Ruh-roh, Raggy. Something spooky’s going down on the blog today.
We’re about to unmask a ghost. Maybe. And set a trap! Or not. We’re definitely not splitting up, though. This gang is here to stay(speaking of which, there’s no doubt that I’m a Velma. Moving on.)
The Big Reveal
Is there such a thing as the ghost of Pickitt Hall?
There have been no sightings. No one takes the stories seriously. It’s more of a campus joke than an urban legend, just a few sentences on an internet forum that’s still around twelve years later.
There’s not even a real basis of truth to the stories. There were no tragedies on campus during the suspected time period, no tangible threats to campus safety. Just a spirit of vulnerability that haunted students more than the story of ghost ever could.
But I think there is still something here that is worth discussing.
What makes a story memorable? What keeps audiences coming back to the same old story, year after year, and still manages to keep their interest? Is it, as Hollywood suggests, blood and sex and violence? Or is it something more subtle, like the heartwarming pulse of a Disney movie?
Let me point you to another cautionary tale: the legend of Apollo and Daphne.
Now, in case you aren’t familiar with this story, let me break it down for you. Apollo, god of music, gets the hots for a nymph named Daphne. Daphne does not reciprocate. Apollo starts to chase her in a little game called “be-my-woman-or-else-I’ll-make-you.” Daphne calls out to her river-daddy to save her and BOOM, river-daddy turns her into a tree.
As far as myths go, this is pretty typical. Greek gods, as most of us know, don’t know how to keep it in their pants. But this reminds me of our little ghost story in more ways than one, which of course, I’m happy to share with you.
The ancient Greeks worshipped these gods and goddesses, but one wonders how much they actually believed these stories. Did they think that people could literally turn into trees to avoid their problems(which, by the way, I’d be totally down with. Just make me a Christmas tree so I can come inside once a year)? Or was there a more interesting narrative going on in these stories?
Because we know the way the Greeks told stories. They radically humanized their gods, to the point that what was considered divine and almighty displayed the rawest and basest of human desires. What Hollywood glorifies, that blood and sex and violence, is what the Greeks poured into their legends. No amount of gospel-singing muses can account for that fact.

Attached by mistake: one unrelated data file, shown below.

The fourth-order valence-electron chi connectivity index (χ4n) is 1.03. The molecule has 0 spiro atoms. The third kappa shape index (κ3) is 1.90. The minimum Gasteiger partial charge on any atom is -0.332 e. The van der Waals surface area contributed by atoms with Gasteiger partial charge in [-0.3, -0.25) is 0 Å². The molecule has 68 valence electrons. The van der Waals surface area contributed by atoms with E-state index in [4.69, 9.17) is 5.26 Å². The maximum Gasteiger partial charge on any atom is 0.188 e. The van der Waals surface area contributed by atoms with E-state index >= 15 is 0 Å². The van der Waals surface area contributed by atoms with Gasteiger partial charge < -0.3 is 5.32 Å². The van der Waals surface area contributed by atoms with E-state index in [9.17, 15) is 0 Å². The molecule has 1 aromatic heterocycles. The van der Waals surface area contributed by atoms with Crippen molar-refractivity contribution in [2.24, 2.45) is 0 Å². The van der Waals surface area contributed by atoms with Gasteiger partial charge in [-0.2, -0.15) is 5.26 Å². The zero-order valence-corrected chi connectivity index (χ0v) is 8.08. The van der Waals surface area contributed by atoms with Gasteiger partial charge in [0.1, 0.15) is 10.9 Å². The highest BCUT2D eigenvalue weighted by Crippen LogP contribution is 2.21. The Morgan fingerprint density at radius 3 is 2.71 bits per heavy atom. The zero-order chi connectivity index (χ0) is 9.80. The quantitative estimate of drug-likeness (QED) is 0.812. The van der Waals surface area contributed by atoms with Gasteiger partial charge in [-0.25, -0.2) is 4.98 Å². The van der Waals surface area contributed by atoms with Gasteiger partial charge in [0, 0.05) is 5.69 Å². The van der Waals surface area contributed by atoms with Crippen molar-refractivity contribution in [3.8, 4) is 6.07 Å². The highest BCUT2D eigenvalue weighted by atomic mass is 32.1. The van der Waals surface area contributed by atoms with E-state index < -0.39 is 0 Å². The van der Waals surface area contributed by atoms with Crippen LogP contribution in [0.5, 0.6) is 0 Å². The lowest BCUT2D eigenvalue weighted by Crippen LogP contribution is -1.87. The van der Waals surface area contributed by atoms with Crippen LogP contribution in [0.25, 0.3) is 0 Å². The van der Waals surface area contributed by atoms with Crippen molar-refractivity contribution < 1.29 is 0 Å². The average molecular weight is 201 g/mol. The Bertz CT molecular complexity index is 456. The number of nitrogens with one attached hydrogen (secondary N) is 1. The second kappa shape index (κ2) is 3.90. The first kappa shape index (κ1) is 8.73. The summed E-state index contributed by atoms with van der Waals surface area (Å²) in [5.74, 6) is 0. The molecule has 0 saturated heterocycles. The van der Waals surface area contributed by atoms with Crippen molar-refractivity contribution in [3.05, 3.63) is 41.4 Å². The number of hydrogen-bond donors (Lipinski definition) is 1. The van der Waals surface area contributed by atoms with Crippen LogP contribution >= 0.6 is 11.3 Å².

Let’s get back to the story, though. This is a girl who feels forced to do something she doesn’t want to do. She then reacts to this pressure in a way that is both drastic and haunting, a permanent reminder of the perils of maidenhood.
Which takes me back to our ghost story. A girl, for reasons unknown, who waits at the doorway and watches, like a permanent sentry. Her story, while widely regarded as fiction, still holds a grain of truth in todays society, as it would in every society, as we have seen.
The fears of 1978 are still the same fears of today. I know you’ve heard these statistics before, but these are the facts: almost one in four women in college will experience sexual violence.
Again, louder for the people in the back: ONE IN FOUR WOMEN IN COLLEGE WILL EXPERIENCE SEXUAL VIOLENCE.
And unfortunately, this is not a new revelation. These are risks that young women have lived with since the beginning of time, victim to the whims of the people around them. As safe as our campus is, there are always risks. This is why one of the safest campuses in the country has video cameras, nightly patrols, and multiple guards.
Because you can never be too safe.
This is the connection between three points in time: 1978, 2005, and 2017. Every woman, regardless of her age, her looks, or her marital status, fears the same thing as they walk home in the dark. No river-daddies or urban legends needed: our imaginations play enough tricks on us.
You walk back to Pickitt on a Tuesday night. It’s late, enough that the lights along the sidewalk only turn on after you’ve walked past them. As you approach the front door, you feel like someone’s watching you, but there’s no one around.
“Stupid ghost,” you whisper as you fumble for your ID card. You know it isn’t true, but it makes you feel better, anyway.
You slip into the building and try to shake the feeling that something wasn’t right before you fall asleep.
There’s no ghost at Pickitt Hall. But something is still haunting.